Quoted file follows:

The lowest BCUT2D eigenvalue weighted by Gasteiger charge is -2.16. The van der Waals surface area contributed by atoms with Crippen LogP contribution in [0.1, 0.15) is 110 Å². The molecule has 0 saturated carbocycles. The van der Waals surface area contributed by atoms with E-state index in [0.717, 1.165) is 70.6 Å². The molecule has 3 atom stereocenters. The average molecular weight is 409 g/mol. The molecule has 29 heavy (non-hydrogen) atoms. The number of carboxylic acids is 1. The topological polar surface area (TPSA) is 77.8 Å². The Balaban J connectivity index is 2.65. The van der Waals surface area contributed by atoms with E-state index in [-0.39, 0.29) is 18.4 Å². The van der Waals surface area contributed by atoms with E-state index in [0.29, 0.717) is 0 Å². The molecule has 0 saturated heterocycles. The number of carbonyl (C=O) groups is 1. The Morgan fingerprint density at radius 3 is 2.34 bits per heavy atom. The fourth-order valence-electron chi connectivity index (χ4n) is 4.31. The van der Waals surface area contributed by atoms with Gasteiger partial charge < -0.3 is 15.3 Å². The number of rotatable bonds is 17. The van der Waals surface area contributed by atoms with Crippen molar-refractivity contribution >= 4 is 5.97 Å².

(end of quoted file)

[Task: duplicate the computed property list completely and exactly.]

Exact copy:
The lowest BCUT2D eigenvalue weighted by Gasteiger charge is -2.16. The van der Waals surface area contributed by atoms with Crippen LogP contribution in [0.1, 0.15) is 110 Å². The molecule has 0 saturated carbocycles. The van der Waals surface area contributed by atoms with E-state index in [0.717, 1.165) is 70.6 Å². The molecule has 3 atom stereocenters. The average molecular weight is 409 g/mol. The molecule has 29 heavy (non-hydrogen) atoms. The number of carboxylic acids is 1. The topological polar surface area (TPSA) is 77.8 Å². The Balaban J connectivity index is 2.65. The van der Waals surface area contributed by atoms with E-state index in [-0.39, 0.29) is 18.4 Å². The van der Waals surface area contributed by atoms with E-state index in [0.29, 0.717) is 0 Å². The molecule has 0 saturated heterocycles. The number of carbonyl (C=O) groups is 1. The Morgan fingerprint density at radius 3 is 2.34 bits per heavy atom. The fourth-order valence-electron chi connectivity index (χ4n) is 4.31. The van der Waals surface area contributed by atoms with Gasteiger partial charge < -0.3 is 15.3 Å². The number of rotatable bonds is 17. The van der Waals surface area contributed by atoms with Crippen molar-refractivity contribution >= 4 is 5.97 Å².